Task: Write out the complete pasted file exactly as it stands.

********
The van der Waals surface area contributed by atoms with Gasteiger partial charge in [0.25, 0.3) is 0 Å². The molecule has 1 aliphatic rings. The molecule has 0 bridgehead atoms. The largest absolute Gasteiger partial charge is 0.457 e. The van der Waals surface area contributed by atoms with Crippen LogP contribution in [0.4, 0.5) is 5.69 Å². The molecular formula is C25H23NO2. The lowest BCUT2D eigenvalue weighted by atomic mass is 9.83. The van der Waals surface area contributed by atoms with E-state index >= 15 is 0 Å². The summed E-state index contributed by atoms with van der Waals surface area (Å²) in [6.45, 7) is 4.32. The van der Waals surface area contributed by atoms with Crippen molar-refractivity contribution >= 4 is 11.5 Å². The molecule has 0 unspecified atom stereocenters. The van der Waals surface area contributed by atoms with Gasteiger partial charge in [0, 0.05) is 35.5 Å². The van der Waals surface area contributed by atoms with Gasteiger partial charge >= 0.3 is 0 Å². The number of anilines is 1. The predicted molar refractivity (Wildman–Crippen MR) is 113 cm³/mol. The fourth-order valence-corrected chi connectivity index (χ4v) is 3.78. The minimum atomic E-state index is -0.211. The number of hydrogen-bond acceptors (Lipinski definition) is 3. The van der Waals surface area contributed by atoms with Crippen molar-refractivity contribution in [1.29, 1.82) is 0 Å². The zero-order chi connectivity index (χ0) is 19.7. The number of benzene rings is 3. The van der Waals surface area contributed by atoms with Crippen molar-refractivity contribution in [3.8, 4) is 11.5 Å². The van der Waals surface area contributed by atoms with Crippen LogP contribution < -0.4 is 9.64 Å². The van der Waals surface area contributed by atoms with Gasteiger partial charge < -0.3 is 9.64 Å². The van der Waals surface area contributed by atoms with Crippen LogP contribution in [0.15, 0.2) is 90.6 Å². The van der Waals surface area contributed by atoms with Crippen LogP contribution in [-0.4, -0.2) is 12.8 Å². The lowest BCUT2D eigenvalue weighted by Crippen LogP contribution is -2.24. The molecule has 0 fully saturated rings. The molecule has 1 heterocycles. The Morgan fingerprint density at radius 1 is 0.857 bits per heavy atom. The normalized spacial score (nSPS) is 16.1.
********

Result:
The van der Waals surface area contributed by atoms with Gasteiger partial charge in [0.25, 0.3) is 0 Å². The molecule has 1 aliphatic rings. The molecule has 0 bridgehead atoms. The largest absolute Gasteiger partial charge is 0.457 e. The van der Waals surface area contributed by atoms with Crippen LogP contribution in [0.4, 0.5) is 5.69 Å². The molecular formula is C25H23NO2. The lowest BCUT2D eigenvalue weighted by atomic mass is 9.83. The van der Waals surface area contributed by atoms with E-state index >= 15 is 0 Å². The summed E-state index contributed by atoms with van der Waals surface area (Å²) in [6.45, 7) is 4.32. The van der Waals surface area contributed by atoms with Crippen molar-refractivity contribution >= 4 is 11.5 Å². The molecule has 0 unspecified atom stereocenters. The van der Waals surface area contributed by atoms with Gasteiger partial charge in [0, 0.05) is 35.5 Å². The van der Waals surface area contributed by atoms with Gasteiger partial charge >= 0.3 is 0 Å². The number of anilines is 1. The predicted molar refractivity (Wildman–Crippen MR) is 113 cm³/mol. The fourth-order valence-corrected chi connectivity index (χ4v) is 3.78. The minimum atomic E-state index is -0.211. The number of hydrogen-bond acceptors (Lipinski definition) is 3. The van der Waals surface area contributed by atoms with Crippen molar-refractivity contribution in [1.29, 1.82) is 0 Å². The zero-order chi connectivity index (χ0) is 19.7. The number of benzene rings is 3. The van der Waals surface area contributed by atoms with Crippen molar-refractivity contribution in [3.8, 4) is 11.5 Å². The van der Waals surface area contributed by atoms with Crippen LogP contribution < -0.4 is 9.64 Å². The van der Waals surface area contributed by atoms with Gasteiger partial charge < -0.3 is 9.64 Å². The van der Waals surface area contributed by atoms with Crippen LogP contribution in [0.15, 0.2) is 90.6 Å². The van der Waals surface area contributed by atoms with Crippen LogP contribution in [-0.4, -0.2) is 12.8 Å². The lowest BCUT2D eigenvalue weighted by Crippen LogP contribution is -2.24. The molecule has 0 fully saturated rings. The molecule has 1 heterocycles. The Morgan fingerprint density at radius 1 is 0.857 bits per heavy atom. The normalized spacial score (nSPS) is 16.1.